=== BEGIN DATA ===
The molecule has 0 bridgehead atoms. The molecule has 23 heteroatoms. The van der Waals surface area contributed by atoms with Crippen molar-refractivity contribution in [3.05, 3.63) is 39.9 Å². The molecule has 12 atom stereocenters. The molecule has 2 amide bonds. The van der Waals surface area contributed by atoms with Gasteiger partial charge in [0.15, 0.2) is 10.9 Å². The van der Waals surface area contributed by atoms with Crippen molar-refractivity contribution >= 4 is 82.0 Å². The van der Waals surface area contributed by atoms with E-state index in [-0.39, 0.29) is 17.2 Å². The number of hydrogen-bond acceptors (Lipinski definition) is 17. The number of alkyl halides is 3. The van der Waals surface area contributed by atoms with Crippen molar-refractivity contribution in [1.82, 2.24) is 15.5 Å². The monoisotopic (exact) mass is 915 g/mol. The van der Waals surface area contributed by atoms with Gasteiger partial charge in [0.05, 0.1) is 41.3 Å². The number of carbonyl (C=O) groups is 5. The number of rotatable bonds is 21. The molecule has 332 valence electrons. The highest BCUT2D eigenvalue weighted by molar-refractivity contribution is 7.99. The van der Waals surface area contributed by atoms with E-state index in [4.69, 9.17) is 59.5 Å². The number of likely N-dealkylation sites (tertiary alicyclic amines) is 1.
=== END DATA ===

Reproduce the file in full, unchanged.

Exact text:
The molecule has 0 bridgehead atoms. The molecule has 23 heteroatoms. The van der Waals surface area contributed by atoms with Crippen molar-refractivity contribution in [3.05, 3.63) is 39.9 Å². The molecule has 12 atom stereocenters. The molecule has 2 amide bonds. The van der Waals surface area contributed by atoms with Gasteiger partial charge in [0.15, 0.2) is 10.9 Å². The van der Waals surface area contributed by atoms with Crippen molar-refractivity contribution >= 4 is 82.0 Å². The van der Waals surface area contributed by atoms with E-state index in [-0.39, 0.29) is 17.2 Å². The number of hydrogen-bond acceptors (Lipinski definition) is 17. The number of alkyl halides is 3. The van der Waals surface area contributed by atoms with Crippen molar-refractivity contribution in [1.82, 2.24) is 15.5 Å². The monoisotopic (exact) mass is 915 g/mol. The van der Waals surface area contributed by atoms with Gasteiger partial charge in [0.05, 0.1) is 41.3 Å². The number of carbonyl (C=O) groups is 5. The number of rotatable bonds is 21. The molecule has 332 valence electrons. The highest BCUT2D eigenvalue weighted by molar-refractivity contribution is 7.99. The van der Waals surface area contributed by atoms with E-state index in [4.69, 9.17) is 59.5 Å². The number of likely N-dealkylation sites (tertiary alicyclic amines) is 1.